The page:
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Arthur Farnworth was born in Bolton in 1890 the son of Robert, a clay moulder and Mary Ann (nee Greenwood). He had three sisters Mary Alice, Ada and the younger Clarice. In 1901 the family were living at 53 Oxford Road, Lostock near Horwich.

All the children worked in the cotton industry of Horwich. Arthur was initially a quilt weaver and later became a spinner at the Victoria Mills in the town.
By 1911 the family had moved down the road to No 37, the father had taken up work as a night watchman at the cotton mill, the two older girls had grown, married and left home.

Arthur aged 23 married Polly Hollowell 21 a cotton weaver at Fall Birch Wesleyan Chapel, Horwich on 3rd May 1913 by the Rev George Allcock. Polly had come from a large family of children and lived on Victoria Road Horwich. Her mother had given birth to twin boys in 1897, the newlyweds were to have their own twin sons Norman (1913-78) and Robert (1913-77) born a month later on 24th June 1913.

After the marriage they lived at 5 Whitworth Street, Horwich and at the start of hostilities in 1914 the 5’5” tall Arthur enlisted for three years short service on 31st August 1914 he was then 24 years and 240 days old, his stated occupation was as a labourer and his religious denomination as Wesleyan.

He commenced military training whilst the battalion was at Tidworth in December 1914 moving onto Whitchurch in March 1915. He was promoted to lance corporal (paid) on 27th March 1915 and landed at Boulogne France on 17th July 1915 with the 7th battalion, part of the 56th Brigade of the 19th Division.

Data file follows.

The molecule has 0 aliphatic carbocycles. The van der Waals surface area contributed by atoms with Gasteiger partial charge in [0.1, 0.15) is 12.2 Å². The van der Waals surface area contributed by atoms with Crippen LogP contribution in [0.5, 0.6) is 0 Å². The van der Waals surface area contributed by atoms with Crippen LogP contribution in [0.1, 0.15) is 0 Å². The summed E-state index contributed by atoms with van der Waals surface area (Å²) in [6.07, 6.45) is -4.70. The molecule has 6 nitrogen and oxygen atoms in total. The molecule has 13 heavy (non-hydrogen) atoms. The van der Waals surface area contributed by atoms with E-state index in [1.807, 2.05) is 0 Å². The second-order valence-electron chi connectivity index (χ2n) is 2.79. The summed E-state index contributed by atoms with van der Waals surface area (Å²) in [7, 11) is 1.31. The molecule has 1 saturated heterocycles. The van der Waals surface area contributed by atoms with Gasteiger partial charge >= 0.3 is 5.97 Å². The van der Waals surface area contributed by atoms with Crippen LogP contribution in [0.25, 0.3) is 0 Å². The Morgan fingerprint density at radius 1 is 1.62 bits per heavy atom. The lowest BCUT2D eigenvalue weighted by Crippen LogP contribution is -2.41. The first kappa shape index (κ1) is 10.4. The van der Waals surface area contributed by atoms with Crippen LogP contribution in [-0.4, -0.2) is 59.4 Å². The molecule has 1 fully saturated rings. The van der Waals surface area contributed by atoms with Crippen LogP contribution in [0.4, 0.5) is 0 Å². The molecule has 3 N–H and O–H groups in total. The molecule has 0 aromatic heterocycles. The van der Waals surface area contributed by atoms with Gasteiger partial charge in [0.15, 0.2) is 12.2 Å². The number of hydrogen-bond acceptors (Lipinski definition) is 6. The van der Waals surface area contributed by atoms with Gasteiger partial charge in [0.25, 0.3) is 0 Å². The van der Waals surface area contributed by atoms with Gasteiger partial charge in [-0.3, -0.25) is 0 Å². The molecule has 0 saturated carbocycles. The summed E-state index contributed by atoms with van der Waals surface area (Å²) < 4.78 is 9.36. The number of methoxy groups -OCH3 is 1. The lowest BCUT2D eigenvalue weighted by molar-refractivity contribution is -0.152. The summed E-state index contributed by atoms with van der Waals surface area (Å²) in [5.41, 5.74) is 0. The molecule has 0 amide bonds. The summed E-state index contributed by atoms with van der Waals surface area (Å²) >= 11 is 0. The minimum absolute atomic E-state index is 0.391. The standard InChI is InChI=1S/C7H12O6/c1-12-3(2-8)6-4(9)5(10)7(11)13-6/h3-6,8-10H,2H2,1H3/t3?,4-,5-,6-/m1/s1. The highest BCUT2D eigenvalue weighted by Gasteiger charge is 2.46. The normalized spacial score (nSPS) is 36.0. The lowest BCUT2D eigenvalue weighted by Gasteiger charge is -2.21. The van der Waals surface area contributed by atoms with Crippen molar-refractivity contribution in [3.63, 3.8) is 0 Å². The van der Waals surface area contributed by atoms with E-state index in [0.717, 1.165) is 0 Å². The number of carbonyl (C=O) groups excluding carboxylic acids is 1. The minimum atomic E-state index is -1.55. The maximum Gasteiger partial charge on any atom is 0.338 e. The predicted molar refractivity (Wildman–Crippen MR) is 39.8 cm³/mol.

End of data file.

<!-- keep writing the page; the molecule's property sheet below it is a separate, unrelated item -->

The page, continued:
On arrival in France they marched to Vielle Chapelle here they were attached to the Sirhind Brigade part of the Lahore Division, where they were trained in a variety of methods. They had practical instruction in the use of Trench Mortars, bombing, how to sight loopholes and sandbag revetments amongst many other lessons they would need over the coming months. The officers practiced with their revolvers, Arthur would eventually spend 16 months at the front.

At the start of the Somme offensive 1st July 1916 the battalion had moved from their positions on the Tara Usna line near Albert for their push on Ovillers, but their attack had been cancelled at the last minute and they retired back to the Tara Usna line. For the rest of the British and allied army involved they had not been so lucky. The day had started with the explosion of a series of deep mines under the enemy front line, but by the end of the day the allies had suffered nearly 60,000 casualties 19,000 of which were fatalities.

On the 3rd July the battalion had moved into the trenches at La Boiselle to find them ‘knocked about and filled with dead’, they were then busy utilised for burial detail in order to clear their new trenches.

Arthur for his own reasons whatever they were, reverted back to private at his own request on 16th July 1916.